down to the Spatial Reference
                                                                                           information.




                 The Yale Map Collection                                        Stacey Maples – GIS Assistant
                At Sterling Memorial Library                                203-432-8269 / stacey.maples@yale.edu
                130 Wall Street, Room 707                                         www.library.yale.edu/maps
                                                       F4bf98cb-B452-48ea-9992-6f43633715a2.Doc           Page 12 of 19




                                                                              19. Note that there is no Linear Unit assigned to this
                                                                                  data. Scroll back up to the top and look at the
                                                                                  Cellsize (X,Y) item.

                                                                              20. This data has a Cellsize of about 30 meters, but
                                                                                  here it is notes as 0.0002777777777999463. This
                                                                                  is because the data has not been projected and is
                                                                                  currently spatially referenced in latitude &
                                                                                  longitude coordinates, which are angular units of
                                                                                  measurement.

                                                                              21. Click OK to close the Properties Dialog.


                                                                               22. Open the ArcToolbox            and search for
                                                                                   “Hillshade.” Open the Hillshade tool and use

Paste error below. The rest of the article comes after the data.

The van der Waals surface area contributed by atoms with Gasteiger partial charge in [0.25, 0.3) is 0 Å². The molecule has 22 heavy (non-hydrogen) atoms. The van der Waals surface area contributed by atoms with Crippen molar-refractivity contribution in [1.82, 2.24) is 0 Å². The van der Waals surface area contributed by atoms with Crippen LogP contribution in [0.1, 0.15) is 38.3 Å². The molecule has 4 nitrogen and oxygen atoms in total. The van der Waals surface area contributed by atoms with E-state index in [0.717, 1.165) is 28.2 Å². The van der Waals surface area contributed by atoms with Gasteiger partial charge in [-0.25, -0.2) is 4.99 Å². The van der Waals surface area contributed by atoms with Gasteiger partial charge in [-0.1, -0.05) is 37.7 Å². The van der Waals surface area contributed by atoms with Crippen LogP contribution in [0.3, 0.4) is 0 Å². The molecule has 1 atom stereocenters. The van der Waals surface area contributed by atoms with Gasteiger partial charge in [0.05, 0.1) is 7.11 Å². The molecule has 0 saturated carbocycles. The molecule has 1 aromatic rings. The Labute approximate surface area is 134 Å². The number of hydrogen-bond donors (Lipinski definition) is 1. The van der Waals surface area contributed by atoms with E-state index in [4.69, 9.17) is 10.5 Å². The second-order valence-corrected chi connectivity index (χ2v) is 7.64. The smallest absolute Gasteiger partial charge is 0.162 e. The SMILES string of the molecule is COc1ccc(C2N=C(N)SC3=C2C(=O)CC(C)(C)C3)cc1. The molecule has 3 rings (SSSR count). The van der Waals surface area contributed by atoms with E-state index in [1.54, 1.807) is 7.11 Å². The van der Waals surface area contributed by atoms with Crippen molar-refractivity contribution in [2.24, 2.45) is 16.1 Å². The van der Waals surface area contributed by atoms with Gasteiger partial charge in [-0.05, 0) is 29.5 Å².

your ned_######## Layer as the Input Raster.
                                                                                   Name the Output raster “hillshade01” and place
                                                                                   it in the \Data\Raster folder. Change the Z factor
        option to 3 (this exaggerates the elevation for a better visual quality). Click OK to apply the tool.

When the tool is finished running, you should see a new layer in your
Map View window. However, the effect is has produced is not very
attractive. The Hillshade layer we have produced is very dark, and the
topography it has created seems far more “extreme” than we might have
expected.

These poor results are related to what we observed earlier in the Spatial
Reference and Cellsize of our Digital Elevation Model. Creating a
Hillshade involves calculations that assume that the input parameters
being used are in linear units, rather than the angular units that we
currently have. This same problem would be true if we were to calculate
slope, aspect and many other mathematical operations we might want to
apply to this elevation data. What is necessary is that we “Project” our
dataset from the current Latitude & Longitude Coordinates, which locate
features on the face of the oblate spheroid that is the earth, to a
                                                           projection that
                                                           records our data
                                                           in linear
                                                           measurements,